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1900: Kids' choir sang at Crystal Palace

The Annual Choral Festival of the Tonic Solfa Association was held at the Crystal Palace on Saturday. At the juvenile concert in the afternoon 5,000 certificated singers performed under the conductorship of Mr T R Rayment. This year the singers were drawn from 63 choirs.

For the first time the boys of Cuckfield National School took part, having been coached by Mr Leonard Gibb. A party of 50 boys accompanied by teachers and friends left Haywards Heath by the 9.29 am train, arriving at the Palace at 11 o’clock. The concert, which commenced at 2.30 pm, was a great success. Twelve pieces were performed.

The children sang intelligently and with expression. The Handel Orchestra was a pretty sight. Garbed mostly in white, the girls occupied seats in the front and at the sides of the vast platform, while the boys clustered like bees near the great organ. The singing delighted the large audience present, the applause being freely and deservedly given. The Cuckfield contingent left the Palace at 6.45pm, arriving at Haywards Heath at 8.15, having spent a most enjoyable day.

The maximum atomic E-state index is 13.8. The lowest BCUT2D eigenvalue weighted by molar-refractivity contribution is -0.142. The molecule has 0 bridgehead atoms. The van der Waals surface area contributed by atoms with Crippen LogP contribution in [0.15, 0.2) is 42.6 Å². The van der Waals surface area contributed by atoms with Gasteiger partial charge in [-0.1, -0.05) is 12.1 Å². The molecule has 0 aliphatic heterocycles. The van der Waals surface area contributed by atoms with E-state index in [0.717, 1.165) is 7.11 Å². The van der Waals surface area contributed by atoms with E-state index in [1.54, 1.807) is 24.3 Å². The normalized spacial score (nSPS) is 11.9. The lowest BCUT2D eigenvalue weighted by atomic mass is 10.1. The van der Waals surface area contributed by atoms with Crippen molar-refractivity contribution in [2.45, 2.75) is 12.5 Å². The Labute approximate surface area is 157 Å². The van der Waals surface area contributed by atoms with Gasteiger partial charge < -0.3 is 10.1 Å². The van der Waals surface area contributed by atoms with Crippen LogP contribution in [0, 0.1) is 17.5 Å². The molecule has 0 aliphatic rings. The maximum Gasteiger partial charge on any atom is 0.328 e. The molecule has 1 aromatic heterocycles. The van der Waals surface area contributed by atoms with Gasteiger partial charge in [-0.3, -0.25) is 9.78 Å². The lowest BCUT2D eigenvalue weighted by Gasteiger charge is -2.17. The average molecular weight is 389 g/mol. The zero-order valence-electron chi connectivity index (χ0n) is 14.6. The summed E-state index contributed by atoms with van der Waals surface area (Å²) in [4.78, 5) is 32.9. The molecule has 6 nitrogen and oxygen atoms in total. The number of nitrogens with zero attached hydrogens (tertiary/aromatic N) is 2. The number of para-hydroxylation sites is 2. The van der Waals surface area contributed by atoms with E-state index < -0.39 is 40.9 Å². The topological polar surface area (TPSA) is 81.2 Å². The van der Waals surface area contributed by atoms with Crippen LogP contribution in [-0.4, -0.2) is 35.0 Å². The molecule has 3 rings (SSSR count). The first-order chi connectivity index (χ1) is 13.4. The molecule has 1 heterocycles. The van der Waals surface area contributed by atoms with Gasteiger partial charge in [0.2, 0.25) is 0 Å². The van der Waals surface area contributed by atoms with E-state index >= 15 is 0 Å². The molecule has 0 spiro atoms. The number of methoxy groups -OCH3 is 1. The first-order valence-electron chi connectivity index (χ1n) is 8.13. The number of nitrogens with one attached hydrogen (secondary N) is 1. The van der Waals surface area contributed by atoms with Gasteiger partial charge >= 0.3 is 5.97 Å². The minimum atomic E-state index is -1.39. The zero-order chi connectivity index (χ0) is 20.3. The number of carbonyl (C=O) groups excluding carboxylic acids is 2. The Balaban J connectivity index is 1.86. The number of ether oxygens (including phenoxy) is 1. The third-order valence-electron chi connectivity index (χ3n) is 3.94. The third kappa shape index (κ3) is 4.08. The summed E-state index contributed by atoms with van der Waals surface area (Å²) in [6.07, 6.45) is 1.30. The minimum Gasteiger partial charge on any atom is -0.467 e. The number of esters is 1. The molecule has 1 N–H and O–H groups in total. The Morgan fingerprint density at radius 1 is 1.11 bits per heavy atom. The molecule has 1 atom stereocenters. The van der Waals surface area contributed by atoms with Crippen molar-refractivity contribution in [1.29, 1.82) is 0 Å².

Mid Sussex Times 17 July 1900


The Crystal Palace, designed by Joseph Paxton, was a remarkable construction of prefabricated parts. It was a cast-iron and glass building originally erected in Hyde Park to house the Great Exhibition of 1851. Following the success of the exhibition, the Palace was moved and reconstructed in 1854 in a modified and enlarged form in the grounds of the Penge Place estate at Sydenham Hill. The buildings housed the Crystal Palace School of Art, Science, and Literature and Crystal Palace School of Engineering. It attracted visitors for over seven decades.

Sydenham Hill is one of the highest locations in London; 109 metres (357 ft) above sea level ; and the size of the Palace and prominence of the site made it easy to identify from much of London. This led to the residential area around the building becoming known as Crystal Palace instead of Sydenham Hill. The Palace was destroyed by fire on 30 November 1936 and the site of the building and its grounds now known as Crystal Palace Park.

Contributed by Malcolm Davison.


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